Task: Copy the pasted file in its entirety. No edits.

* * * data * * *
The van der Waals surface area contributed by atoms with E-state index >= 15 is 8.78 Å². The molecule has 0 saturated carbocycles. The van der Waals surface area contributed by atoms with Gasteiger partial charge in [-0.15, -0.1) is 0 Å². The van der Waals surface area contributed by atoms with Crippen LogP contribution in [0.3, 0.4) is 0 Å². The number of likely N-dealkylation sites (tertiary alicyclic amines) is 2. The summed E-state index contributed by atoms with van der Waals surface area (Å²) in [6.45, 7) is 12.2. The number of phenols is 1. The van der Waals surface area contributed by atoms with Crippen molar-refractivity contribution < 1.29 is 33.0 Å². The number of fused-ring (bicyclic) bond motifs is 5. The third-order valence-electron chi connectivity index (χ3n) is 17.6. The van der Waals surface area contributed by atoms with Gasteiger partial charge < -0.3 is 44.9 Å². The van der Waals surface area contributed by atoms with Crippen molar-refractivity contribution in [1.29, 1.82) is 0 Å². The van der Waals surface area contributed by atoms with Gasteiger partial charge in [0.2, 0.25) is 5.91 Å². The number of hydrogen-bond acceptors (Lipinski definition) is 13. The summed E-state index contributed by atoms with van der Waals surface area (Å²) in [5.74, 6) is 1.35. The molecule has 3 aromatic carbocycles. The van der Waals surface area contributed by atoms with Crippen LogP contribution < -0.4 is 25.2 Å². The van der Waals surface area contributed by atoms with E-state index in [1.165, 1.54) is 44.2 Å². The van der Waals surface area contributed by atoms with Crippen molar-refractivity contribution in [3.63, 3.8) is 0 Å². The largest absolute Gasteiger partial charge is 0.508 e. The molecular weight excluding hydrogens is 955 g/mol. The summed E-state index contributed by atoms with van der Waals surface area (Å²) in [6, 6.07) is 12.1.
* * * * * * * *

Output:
The van der Waals surface area contributed by atoms with E-state index >= 15 is 8.78 Å². The molecule has 0 saturated carbocycles. The van der Waals surface area contributed by atoms with Gasteiger partial charge in [-0.15, -0.1) is 0 Å². The van der Waals surface area contributed by atoms with Crippen LogP contribution in [0.3, 0.4) is 0 Å². The number of likely N-dealkylation sites (tertiary alicyclic amines) is 2. The summed E-state index contributed by atoms with van der Waals surface area (Å²) in [6.45, 7) is 12.2. The number of phenols is 1. The van der Waals surface area contributed by atoms with Crippen molar-refractivity contribution < 1.29 is 33.0 Å². The number of fused-ring (bicyclic) bond motifs is 5. The third-order valence-electron chi connectivity index (χ3n) is 17.6. The van der Waals surface area contributed by atoms with Gasteiger partial charge < -0.3 is 44.9 Å². The van der Waals surface area contributed by atoms with Crippen molar-refractivity contribution in [1.29, 1.82) is 0 Å². The van der Waals surface area contributed by atoms with Gasteiger partial charge in [0.2, 0.25) is 5.91 Å². The number of hydrogen-bond acceptors (Lipinski definition) is 13. The summed E-state index contributed by atoms with van der Waals surface area (Å²) in [5.74, 6) is 1.35. The molecule has 3 aromatic carbocycles. The van der Waals surface area contributed by atoms with Crippen LogP contribution < -0.4 is 25.2 Å². The van der Waals surface area contributed by atoms with E-state index in [1.165, 1.54) is 44.2 Å². The van der Waals surface area contributed by atoms with Crippen molar-refractivity contribution in [3.63, 3.8) is 0 Å². The largest absolute Gasteiger partial charge is 0.508 e. The molecular weight excluding hydrogens is 955 g/mol. The summed E-state index contributed by atoms with van der Waals surface area (Å²) in [6, 6.07) is 12.1.